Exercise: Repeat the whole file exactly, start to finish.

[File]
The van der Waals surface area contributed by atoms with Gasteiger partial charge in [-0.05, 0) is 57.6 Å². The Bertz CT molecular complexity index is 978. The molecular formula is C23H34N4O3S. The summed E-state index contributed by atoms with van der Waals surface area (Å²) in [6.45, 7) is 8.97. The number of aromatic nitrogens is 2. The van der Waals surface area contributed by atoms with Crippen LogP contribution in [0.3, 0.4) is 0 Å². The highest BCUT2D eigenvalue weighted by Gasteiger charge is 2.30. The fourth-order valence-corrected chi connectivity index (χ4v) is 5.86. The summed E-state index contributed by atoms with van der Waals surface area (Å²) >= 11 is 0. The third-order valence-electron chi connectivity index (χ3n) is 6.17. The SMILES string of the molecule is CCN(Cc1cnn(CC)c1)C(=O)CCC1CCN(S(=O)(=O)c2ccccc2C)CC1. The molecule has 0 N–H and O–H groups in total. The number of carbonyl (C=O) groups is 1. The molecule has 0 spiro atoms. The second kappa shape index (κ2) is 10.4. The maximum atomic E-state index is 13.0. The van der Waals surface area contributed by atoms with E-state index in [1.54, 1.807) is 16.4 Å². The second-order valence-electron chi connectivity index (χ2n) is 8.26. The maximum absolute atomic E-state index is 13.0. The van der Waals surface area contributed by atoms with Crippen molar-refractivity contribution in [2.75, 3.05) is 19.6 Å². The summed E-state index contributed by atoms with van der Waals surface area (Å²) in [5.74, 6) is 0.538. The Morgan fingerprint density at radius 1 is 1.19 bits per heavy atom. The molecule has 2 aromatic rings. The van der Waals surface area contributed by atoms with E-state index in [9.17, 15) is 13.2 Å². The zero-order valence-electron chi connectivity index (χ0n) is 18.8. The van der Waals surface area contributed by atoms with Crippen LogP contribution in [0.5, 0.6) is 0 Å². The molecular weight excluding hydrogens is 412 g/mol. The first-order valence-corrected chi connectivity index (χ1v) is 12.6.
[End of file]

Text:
The van der Waals surface area contributed by atoms with Gasteiger partial charge in [-0.05, 0) is 57.6 Å². The Bertz CT molecular complexity index is 978. The molecular formula is C23H34N4O3S. The summed E-state index contributed by atoms with van der Waals surface area (Å²) in [6.45, 7) is 8.97. The number of aromatic nitrogens is 2. The van der Waals surface area contributed by atoms with Crippen LogP contribution in [0.3, 0.4) is 0 Å². The highest BCUT2D eigenvalue weighted by Gasteiger charge is 2.30. The fourth-order valence-corrected chi connectivity index (χ4v) is 5.86. The summed E-state index contributed by atoms with van der Waals surface area (Å²) >= 11 is 0. The third-order valence-electron chi connectivity index (χ3n) is 6.17. The SMILES string of the molecule is CCN(Cc1cnn(CC)c1)C(=O)CCC1CCN(S(=O)(=O)c2ccccc2C)CC1. The molecule has 0 N–H and O–H groups in total. The number of carbonyl (C=O) groups is 1. The molecule has 0 spiro atoms. The second kappa shape index (κ2) is 10.4. The maximum atomic E-state index is 13.0. The van der Waals surface area contributed by atoms with E-state index in [1.54, 1.807) is 16.4 Å². The second-order valence-electron chi connectivity index (χ2n) is 8.26. The maximum absolute atomic E-state index is 13.0. The van der Waals surface area contributed by atoms with Crippen molar-refractivity contribution in [2.75, 3.05) is 19.6 Å². The summed E-state index contributed by atoms with van der Waals surface area (Å²) in [5.74, 6) is 0.538. The Morgan fingerprint density at radius 1 is 1.19 bits per heavy atom. The molecule has 2 aromatic rings. The van der Waals surface area contributed by atoms with E-state index in [9.17, 15) is 13.2 Å². The zero-order valence-electron chi connectivity index (χ0n) is 18.8. The van der Waals surface area contributed by atoms with Crippen LogP contribution in [0.5, 0.6) is 0 Å². The molecular weight excluding hydrogens is 412 g/mol. The first-order valence-corrected chi connectivity index (χ1v) is 12.6.